Representatives from five NGOs operating in Ratanakkiri province’s Banlung City were questioned by a provincial court judge yesterday after a garbage collection company made a complaint that the organizations had failed to pay for its services for 10 months, a court official and NGO workers said yesterday.
Provincial court judge Thor Saran said he had summoned the NGO representatives after accepting a complaint last week from Chea Kuong, the owner of a garbage collection service that has charged $20 a month for its services since beginning operations last October.
Mr Saran said that 20 NGOs were named in the complaint, but that he only questioned representatives from the Cambodian Center for Study and Development in Agriculture, VOR-ORT, International Cooperation Cambodia, Psicologos Sin Fronteras and the NGO Network.
“Although the court has accepted the complaint, we have not yet taken court action,” Mr Saran said. “I just summoned them to appear at court to try and compromise first.”
Mr Saran said that provincial authorities signed an agreement to with Mr Kuong’s waste company last year that required NGOs and state institutions to pay $20 a month, but that NGOs immediately reacted and requested to pay $10 a month.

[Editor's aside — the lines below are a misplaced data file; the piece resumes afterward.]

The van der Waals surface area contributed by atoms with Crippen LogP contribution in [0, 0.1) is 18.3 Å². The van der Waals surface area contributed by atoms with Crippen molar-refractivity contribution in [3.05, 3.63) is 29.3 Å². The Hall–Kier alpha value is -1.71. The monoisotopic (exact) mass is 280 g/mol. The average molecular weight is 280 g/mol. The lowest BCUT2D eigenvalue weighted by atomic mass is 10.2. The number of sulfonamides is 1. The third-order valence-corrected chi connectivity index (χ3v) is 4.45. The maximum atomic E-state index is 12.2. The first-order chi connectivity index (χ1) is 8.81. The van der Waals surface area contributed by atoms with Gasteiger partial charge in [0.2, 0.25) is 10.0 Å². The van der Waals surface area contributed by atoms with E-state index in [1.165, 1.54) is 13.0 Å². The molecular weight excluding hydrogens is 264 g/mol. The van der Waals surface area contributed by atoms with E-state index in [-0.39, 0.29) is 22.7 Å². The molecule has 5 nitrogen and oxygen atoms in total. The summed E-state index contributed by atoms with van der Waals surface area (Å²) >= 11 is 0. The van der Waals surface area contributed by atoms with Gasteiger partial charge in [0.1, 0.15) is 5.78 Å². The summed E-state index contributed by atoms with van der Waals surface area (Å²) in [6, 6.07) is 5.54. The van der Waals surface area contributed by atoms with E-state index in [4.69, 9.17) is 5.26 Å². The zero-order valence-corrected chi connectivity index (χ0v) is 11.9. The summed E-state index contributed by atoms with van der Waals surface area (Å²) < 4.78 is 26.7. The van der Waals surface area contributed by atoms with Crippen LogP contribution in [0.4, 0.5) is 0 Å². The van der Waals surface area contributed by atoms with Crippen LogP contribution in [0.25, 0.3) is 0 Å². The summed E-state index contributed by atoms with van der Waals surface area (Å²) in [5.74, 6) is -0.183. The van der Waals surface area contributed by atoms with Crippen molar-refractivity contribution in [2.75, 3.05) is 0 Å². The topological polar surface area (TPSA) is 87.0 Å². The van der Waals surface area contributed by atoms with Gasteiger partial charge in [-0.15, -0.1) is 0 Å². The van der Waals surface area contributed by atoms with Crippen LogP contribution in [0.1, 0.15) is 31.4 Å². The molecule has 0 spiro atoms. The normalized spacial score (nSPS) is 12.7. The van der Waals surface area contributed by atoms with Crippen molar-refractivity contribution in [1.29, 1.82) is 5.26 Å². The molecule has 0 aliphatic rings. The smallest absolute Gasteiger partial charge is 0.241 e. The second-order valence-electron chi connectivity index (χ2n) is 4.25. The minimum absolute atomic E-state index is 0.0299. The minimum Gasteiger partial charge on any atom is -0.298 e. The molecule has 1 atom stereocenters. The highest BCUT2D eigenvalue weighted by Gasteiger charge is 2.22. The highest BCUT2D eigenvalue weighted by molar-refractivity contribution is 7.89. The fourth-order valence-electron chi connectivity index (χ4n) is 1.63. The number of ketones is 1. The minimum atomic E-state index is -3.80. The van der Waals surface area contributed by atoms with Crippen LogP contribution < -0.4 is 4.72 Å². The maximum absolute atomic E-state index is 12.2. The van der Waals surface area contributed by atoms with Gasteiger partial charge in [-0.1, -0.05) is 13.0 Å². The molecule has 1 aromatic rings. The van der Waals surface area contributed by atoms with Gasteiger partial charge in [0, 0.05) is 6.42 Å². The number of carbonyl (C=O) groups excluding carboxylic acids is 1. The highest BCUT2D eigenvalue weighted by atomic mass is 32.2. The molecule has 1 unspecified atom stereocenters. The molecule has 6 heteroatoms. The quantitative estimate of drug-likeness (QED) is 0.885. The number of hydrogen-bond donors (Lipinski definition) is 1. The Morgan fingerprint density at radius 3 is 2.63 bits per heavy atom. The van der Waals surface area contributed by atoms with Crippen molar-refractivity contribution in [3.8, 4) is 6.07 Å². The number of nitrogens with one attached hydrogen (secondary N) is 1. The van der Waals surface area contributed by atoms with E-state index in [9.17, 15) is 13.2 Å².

Voeung Borann, a project manager for Psicologos Sin Fronteras in Banlung City, said yesterday that the 20 NGOs named in the court complaint had never finalized their negotiations with provincial authorities about how much money they would pay to Mr Kuong.
Mr Borann said the NGOs were requesting that they start paying $15 a month, starting now. “We did not pay [previously] because it was in the period of negotiation between our NGOs and the provincial authority over the fees,” he said.
“At the time that we started negotiations [in October], we informed the garbage company not to come and collect our garbage. We are non-profit organizations and we don’t have a specific budget for this kind of service.”
Mr Kuong said yesterday that he had filed the complaint with the court because he needed the money he says he is owed by NGOs to pay his staff. “I owe my workers their wages because those NGOs rejected paying the fees for my services,” he said, before declining to elaborate on the nature of his agreement with the provincial authorities.
According to a letter sent to NGOs on June 25 by deputy provincial governor Mom Saroeun, the organizations owed Mr Kuong $15 a month, starting from last October.